I just can’t work out what is going on here. I like the idea of a TV programme that looks at legendary characters and situations, even though the likelihood of arriving at definitive answers seems remote; there’s nothing wrong with some scholarly speculation and there might always be some new findings coming to light. The idea of using a psychic in a serious programme, though, is absurd. The show might have been more interesting if part of it had included something like the sceptic challenging the psychic, maybe, but that just wasn’t going to happen here. And an historian who thinks that historical information can be retrieved through a psychic channelling long-dead characters? No, I don’t buy it.

I guess this series of only six episodes made over a decade ago probably didn’t get great ratings when it first aired, so it might have just been quietly set aside, waiting to be rediscovered when there wasn’t much else available to fill the schedules. If they had ditched the psychic, or kept the psychic but had some confrontation between him, the sceptic and the historian – a discussion moderated by the presenter, perhaps – the whole thing could have been much better. But that didn’t happen, of course.

Overall, I have to give Legend Detectives a resounding thumbs-down.

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New Year, Old Struggle

We are now into the sixteenth year of the twenty first century, but it’s hard to believe it. Mankind has created the most scientific and technological society that has ever existed on this planet, and yet we are still surrounded by primitive superstition that would stop it dead in its tracks if it can ever get away with it.

Although I was brought up within a religious and superstitious family, I was able to notice after I left school and got out into the big wide world that the religious beliefs, superstition and, frankly, bigotry that I was taught as I was growing up, just didn’t match my own observations. And after several decades of those observations, I conclude that reality, supported by testable and confirmable evidence, is more reliable than (and preferable to) untestable and unconfirmable belief or faith.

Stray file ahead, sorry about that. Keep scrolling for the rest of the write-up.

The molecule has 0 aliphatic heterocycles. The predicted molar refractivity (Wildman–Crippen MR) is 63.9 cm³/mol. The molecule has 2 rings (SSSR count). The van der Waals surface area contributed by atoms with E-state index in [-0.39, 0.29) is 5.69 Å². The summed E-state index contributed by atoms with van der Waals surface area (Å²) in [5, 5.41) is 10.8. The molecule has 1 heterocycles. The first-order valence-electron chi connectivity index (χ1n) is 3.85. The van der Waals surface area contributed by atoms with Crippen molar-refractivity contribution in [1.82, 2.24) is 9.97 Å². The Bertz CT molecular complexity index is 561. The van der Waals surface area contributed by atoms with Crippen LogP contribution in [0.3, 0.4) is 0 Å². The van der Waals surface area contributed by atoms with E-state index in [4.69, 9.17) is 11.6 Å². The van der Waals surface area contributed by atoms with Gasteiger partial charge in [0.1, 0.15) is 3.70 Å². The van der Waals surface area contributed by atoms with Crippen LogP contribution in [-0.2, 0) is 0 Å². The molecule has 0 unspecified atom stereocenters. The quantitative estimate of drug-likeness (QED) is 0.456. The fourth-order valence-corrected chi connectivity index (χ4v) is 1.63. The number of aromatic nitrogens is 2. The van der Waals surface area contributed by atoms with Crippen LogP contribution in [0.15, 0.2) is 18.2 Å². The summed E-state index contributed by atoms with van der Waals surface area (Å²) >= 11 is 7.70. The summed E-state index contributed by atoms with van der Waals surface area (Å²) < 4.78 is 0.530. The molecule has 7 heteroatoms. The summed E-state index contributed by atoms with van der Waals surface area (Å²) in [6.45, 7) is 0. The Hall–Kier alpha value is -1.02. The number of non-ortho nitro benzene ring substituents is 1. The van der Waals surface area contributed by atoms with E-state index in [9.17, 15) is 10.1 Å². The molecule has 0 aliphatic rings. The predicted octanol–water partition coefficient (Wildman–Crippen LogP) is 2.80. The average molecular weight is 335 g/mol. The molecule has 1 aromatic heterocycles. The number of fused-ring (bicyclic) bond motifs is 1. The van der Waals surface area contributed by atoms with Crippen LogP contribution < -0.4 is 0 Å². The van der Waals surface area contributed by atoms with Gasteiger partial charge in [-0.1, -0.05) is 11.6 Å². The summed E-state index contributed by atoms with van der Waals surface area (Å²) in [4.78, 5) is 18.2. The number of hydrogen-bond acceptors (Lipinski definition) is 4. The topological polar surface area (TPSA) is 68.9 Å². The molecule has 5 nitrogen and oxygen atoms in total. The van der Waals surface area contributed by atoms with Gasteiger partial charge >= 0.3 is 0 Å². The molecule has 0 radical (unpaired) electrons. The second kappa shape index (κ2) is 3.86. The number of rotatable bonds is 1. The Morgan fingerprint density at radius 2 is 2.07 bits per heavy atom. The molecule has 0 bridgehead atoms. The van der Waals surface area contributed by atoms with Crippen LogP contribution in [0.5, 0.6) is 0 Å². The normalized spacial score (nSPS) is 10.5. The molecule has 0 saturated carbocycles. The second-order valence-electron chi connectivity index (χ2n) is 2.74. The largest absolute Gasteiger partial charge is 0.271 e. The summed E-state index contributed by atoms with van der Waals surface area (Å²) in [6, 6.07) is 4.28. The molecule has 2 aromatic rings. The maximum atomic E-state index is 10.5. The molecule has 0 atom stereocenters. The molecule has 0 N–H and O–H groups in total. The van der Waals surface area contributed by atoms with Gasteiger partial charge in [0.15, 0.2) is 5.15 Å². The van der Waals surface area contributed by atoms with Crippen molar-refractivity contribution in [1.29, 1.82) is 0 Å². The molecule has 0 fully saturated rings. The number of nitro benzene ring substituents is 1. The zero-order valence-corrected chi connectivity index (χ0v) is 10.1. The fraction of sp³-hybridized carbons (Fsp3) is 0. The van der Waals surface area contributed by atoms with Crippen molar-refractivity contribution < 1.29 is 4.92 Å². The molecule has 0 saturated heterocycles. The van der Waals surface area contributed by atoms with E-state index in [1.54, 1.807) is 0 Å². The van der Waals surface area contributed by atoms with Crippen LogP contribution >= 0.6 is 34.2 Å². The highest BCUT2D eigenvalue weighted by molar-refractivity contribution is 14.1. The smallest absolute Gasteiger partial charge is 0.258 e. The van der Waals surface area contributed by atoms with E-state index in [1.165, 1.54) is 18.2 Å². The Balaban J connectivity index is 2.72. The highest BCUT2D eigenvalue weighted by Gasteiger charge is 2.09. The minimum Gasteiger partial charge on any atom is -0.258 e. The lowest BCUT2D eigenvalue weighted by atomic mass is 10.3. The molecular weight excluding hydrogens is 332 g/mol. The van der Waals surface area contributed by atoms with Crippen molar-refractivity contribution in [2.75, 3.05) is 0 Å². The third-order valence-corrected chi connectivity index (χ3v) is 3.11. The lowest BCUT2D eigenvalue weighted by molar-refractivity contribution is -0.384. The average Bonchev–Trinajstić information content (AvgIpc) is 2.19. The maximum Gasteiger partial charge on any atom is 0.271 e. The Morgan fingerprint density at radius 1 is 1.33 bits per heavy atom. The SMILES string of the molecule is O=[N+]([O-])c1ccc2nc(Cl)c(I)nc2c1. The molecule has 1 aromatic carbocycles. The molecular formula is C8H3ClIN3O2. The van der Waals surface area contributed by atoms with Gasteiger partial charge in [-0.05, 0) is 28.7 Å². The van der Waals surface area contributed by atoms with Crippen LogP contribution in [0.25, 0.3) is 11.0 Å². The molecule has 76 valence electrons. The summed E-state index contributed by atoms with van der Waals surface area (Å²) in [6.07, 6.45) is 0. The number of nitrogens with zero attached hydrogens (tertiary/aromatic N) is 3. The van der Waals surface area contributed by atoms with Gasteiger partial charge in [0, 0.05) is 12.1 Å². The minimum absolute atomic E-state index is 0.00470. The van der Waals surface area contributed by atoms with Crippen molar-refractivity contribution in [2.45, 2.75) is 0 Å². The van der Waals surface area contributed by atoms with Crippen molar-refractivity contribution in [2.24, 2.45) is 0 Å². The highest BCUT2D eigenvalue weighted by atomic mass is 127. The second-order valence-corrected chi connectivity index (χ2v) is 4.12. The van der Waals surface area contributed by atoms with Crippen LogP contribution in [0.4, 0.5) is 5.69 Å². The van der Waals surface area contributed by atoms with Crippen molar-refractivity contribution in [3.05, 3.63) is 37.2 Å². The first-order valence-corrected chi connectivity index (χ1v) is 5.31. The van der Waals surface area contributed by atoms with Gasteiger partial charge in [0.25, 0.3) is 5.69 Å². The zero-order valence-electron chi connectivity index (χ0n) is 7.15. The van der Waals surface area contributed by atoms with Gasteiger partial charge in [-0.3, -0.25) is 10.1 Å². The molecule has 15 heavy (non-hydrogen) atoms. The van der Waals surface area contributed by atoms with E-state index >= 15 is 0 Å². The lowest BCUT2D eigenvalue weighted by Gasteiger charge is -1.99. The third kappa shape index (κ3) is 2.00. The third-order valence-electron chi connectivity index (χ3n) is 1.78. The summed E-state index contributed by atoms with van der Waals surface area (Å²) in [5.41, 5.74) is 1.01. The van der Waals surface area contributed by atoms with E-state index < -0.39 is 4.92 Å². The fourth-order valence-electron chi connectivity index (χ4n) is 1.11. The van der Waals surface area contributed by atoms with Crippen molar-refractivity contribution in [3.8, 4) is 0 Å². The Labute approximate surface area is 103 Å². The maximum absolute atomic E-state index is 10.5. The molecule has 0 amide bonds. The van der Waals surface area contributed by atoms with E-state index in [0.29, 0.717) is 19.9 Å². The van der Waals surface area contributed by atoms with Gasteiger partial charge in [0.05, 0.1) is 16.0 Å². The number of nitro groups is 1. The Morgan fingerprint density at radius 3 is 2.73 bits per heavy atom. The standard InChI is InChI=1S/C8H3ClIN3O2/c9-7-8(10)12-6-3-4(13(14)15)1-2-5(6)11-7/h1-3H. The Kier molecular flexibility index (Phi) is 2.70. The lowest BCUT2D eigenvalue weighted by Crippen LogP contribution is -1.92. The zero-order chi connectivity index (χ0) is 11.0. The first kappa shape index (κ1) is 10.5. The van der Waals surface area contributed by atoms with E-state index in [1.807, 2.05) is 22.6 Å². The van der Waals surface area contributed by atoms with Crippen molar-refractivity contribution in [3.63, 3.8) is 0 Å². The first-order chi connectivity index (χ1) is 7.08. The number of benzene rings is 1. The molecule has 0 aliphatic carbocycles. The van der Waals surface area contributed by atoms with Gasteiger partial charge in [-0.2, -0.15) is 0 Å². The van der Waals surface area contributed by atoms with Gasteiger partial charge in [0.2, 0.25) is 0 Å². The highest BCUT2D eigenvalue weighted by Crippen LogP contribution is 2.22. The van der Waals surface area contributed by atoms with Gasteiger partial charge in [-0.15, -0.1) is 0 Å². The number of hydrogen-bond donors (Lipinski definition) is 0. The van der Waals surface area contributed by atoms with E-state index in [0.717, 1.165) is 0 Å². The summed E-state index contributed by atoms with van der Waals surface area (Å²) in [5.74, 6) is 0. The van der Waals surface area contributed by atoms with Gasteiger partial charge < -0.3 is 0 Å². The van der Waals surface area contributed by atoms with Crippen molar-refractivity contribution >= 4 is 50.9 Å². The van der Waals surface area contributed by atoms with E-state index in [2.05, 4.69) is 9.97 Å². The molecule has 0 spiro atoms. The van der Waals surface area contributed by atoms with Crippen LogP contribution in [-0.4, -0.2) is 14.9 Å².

Look around you and notice things. While the religious zealots are torturing and killing people, science has landed a spacecraft on a comet half a billion miles from Earth. It’s easier, I’m sure (although I couldn’t do it myself), to kill someone in the name of some god or other than it is to study science for years and do positive things that no amount of prayer will ever achieve.

Is the paranormal real? It’s certainly easier to make excuses for why psi claims don’t actually work than it is to produce the claimed effects. And just as easy to whine that those like me – sceptics – are just nay-saying curmudgeons who are just “desperate to protect their world view.”

Do the quack nostrums of homeopathy, chiropractic, faith healing, reiki and all the rest of the nonsense peddled for profit by (maybe some) well-meaning but unqualified (in scientific terms) practitioners do any real good for people? Someone suffering an ailment might be able to say honestly during such treatment (self-reporting) that they actually “feel better” as they undergo that “treatment,” but that is not the same as actually being cured. Germs and cancers do not disappear as a result of quackery, even if the sufferer has, as they often say, even with the latest medical treatment, “good days and bad days.”

Will your horoscope in the daily newspaper really be accurate today? Or maybe it would be better to pay through the nose for a personalised chart that will give you nothing other than a self-fulfilling prophecy – as long as you interpret it in the way that confirms your expectations and beliefs after the events you think they are predicting.

It could be that you will consult any pro paranormal website or blog that tells you why sceptics are “wrong in their beliefs” but don’t provide any testable evidence for that claim, which is really just sour grapes because the woomeisters have to face the fact that rational, scientifically literate people don’t go along with belief over testable evidence.

I could go on and on about all of the superstitions people prefer over actual reality, but by now if you have read this far, you might be starting to understand my frustration. I am one of those people that the paranormal promoters call, disdainfully, a “materialist!” Even worse than that, I am what they call (gasp, shock-horror) a “pseudosceptic,” one of those rationalists who don’t believe without question the paranormal anecdotes presented to me.

What can I say to it all, except, do you deny that the universe we inhabit does, in fact, have an actual material existence? I have to wonder why, but get no answer to the question, how can the “immaterial” exist for a start off, and how can it affect or interact with, the actual material (real) universe we all live in? Why don’t the physical laws of nature prevail over the immaterial (non-existent) “laws” of, er… the paranormal? In fact, what (physical or non-physical) laws control this immaterial paranormal “energy” or whatever it is? Where is the actual theory of the paranormal? (And when I say theory, I mean “theory” in the scientific sense.)